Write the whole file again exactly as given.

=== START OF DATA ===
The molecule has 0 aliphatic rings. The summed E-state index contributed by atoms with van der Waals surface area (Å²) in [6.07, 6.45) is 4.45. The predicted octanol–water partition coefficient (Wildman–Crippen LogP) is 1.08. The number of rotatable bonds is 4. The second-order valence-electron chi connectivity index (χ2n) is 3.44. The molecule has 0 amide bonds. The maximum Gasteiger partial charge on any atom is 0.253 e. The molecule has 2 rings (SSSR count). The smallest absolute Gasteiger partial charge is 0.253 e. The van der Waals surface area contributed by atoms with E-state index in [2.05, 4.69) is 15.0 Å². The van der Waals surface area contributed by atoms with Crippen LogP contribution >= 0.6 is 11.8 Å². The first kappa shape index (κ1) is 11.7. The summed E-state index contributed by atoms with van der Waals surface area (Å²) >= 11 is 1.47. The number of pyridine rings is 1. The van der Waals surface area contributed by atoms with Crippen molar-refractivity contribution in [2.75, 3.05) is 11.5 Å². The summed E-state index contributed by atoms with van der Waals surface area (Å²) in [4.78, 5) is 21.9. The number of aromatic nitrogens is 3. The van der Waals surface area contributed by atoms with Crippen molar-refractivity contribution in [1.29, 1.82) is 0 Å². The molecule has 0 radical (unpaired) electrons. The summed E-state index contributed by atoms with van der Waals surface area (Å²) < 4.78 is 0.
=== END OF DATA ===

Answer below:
The molecule has 0 aliphatic rings. The summed E-state index contributed by atoms with van der Waals surface area (Å²) in [6.07, 6.45) is 4.45. The predicted octanol–water partition coefficient (Wildman–Crippen LogP) is 1.08. The number of rotatable bonds is 4. The second-order valence-electron chi connectivity index (χ2n) is 3.44. The molecule has 0 amide bonds. The maximum Gasteiger partial charge on any atom is 0.253 e. The molecule has 2 rings (SSSR count). The smallest absolute Gasteiger partial charge is 0.253 e. The van der Waals surface area contributed by atoms with E-state index in [2.05, 4.69) is 15.0 Å². The van der Waals surface area contributed by atoms with Crippen LogP contribution >= 0.6 is 11.8 Å². The first kappa shape index (κ1) is 11.7. The summed E-state index contributed by atoms with van der Waals surface area (Å²) >= 11 is 1.47. The number of pyridine rings is 1. The van der Waals surface area contributed by atoms with Crippen molar-refractivity contribution in [2.75, 3.05) is 11.5 Å². The summed E-state index contributed by atoms with van der Waals surface area (Å²) in [4.78, 5) is 21.9. The number of aromatic nitrogens is 3. The van der Waals surface area contributed by atoms with Crippen molar-refractivity contribution in [1.29, 1.82) is 0 Å². The molecule has 0 radical (unpaired) electrons. The summed E-state index contributed by atoms with van der Waals surface area (Å²) < 4.78 is 0.